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The town of Glendale preceded Reno as a settlement and was thought to be destined to be the metropolis along the Truckee River. Those dreams were shattered when the town was bypassed by the Central Pacific Railroad and the station was routed to Lakes Crossing in what was soon to be Reno. The first teacher of this little white schoolhouse, E.C. Sessions, taught in his home until this building was constructed in 1864. The cost of the building was $1,446, and to this day it remains a testament to the craftsmanship of the builder, Archie Bryant. Over the years, many early Nevadans were educated at this little schoolhouse, perhaps the most notable was U.S. Senator Patrick A. McCarran. The schoolhouse is open for visiting only by requests made in advance through the Sparks Chamber of Commerce.
At this quaint and elegant chapel, located inside the Grand Sierra Resort and Casino, you can have an elaborate ceremony with up to 100 guests or an intimate and casual ceremony with just a few of your closest family and friends. The bridal party is provided with a private dressing room, and flowers and accessories are available for purchase in the lobby. For recording your wedding memories for a lifetime, they offer professional photographers and video taping for an additional fee. See website for wedding package pricing, photos and more.
Legends at Sparks Marina has great entertainment facilities, restaurants, stores and factory outlets. Spend the day shopping at stores such as Ann Taylor Factory Store, Banana Republic Factory Store, Gamestop, Michael Kors and Tommy Hilfiger Company Store. The Dickinson Theaters and IMAX are also the perfect place to catch the latest movie.
If classic cars are your passion, then this museum is an absolute must-see. The 100,000-square-foot building houses one of the largest collections of antique automobiles to be found anywhere. The cars are grouped by age in street settings appropriate to their time. These real-life backdrops include everything from Burma Shave signs to old gas pumps. See the cars that were originally a part of the Harrah collection including a Cadillac that belonged to Elvis Presley.
In 1926, with the completion of the Lincoln Highway, city fathers wanted something that would make Reno stand out in the minds of those who visited the city. So the Reno arch was erected. In 1964, it came down and was banished to the scrap yard for a while. Since that time, the old arch has been moved to different spots in the city before finally finding a permanent home on Lake Street near the National Automobile Museum. Not as glitzy as the newer signs that have followed it, the old arch was a modern marvel that welcomed the likes of movie stars, politicians and divorcees to our fair city.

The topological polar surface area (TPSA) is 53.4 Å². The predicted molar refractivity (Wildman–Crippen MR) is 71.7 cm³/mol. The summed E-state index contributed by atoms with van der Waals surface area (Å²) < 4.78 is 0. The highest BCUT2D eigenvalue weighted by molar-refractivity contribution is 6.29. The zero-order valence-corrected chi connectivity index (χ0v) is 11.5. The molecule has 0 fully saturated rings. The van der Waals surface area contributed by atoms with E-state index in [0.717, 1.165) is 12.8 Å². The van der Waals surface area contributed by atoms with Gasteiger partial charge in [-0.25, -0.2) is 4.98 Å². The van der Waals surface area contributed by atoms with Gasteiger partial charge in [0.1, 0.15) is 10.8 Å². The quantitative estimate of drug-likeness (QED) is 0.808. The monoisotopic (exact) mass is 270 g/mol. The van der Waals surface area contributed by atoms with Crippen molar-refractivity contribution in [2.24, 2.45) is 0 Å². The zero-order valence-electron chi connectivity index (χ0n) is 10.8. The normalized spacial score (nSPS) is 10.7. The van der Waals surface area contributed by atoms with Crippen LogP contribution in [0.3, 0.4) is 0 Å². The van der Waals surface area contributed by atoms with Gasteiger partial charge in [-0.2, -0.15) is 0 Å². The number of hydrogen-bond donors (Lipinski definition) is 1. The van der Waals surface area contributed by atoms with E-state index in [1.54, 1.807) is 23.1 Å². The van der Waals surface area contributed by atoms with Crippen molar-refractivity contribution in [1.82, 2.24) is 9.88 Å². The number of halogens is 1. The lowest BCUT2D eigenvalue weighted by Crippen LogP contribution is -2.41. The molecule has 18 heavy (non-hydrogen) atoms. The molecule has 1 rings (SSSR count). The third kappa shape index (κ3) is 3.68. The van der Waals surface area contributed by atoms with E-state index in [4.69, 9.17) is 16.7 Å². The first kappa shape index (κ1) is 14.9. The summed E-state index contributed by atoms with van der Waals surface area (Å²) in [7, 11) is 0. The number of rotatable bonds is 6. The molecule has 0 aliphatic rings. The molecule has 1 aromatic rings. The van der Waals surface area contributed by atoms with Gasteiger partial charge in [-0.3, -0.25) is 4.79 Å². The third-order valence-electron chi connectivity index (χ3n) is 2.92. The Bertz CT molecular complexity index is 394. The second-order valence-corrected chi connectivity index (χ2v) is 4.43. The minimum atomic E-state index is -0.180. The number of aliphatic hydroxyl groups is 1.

The Terry Lee Wells Nevada Discovery Museum is a great place to bring your family to explore and learn about the history of the state of Nevada. Exhibits deal with nature, wildlife, environmentalism and renewable energy as they pertain to the region.
Magic Underground in Reno is located in Pioneer Center for Performing Arts. It brings out shows that feature all kinds of magical wonders that are sure to leave you spellbound. Magic Underground even holds special matinée shows for those who don't want to go out too late. So if you like shows that will boggle your mind, head to Magic Underground.
The Reno Arch is a prominent landmark in downtown Reno. The first arch went up in 1926 to celebrate the completion of the Transcontinental Highway. It was made of steel and featured the city's nickname, "The Biggest Little City in the World." Three different arches have stood in this location and the current one was hoarded in 1987. The first arch, the Old Reno Arch is now on Lake Street and the second one was gifted to a Californian city. Decked up with LED lights, it is one of the iconic and photographed places in Reno.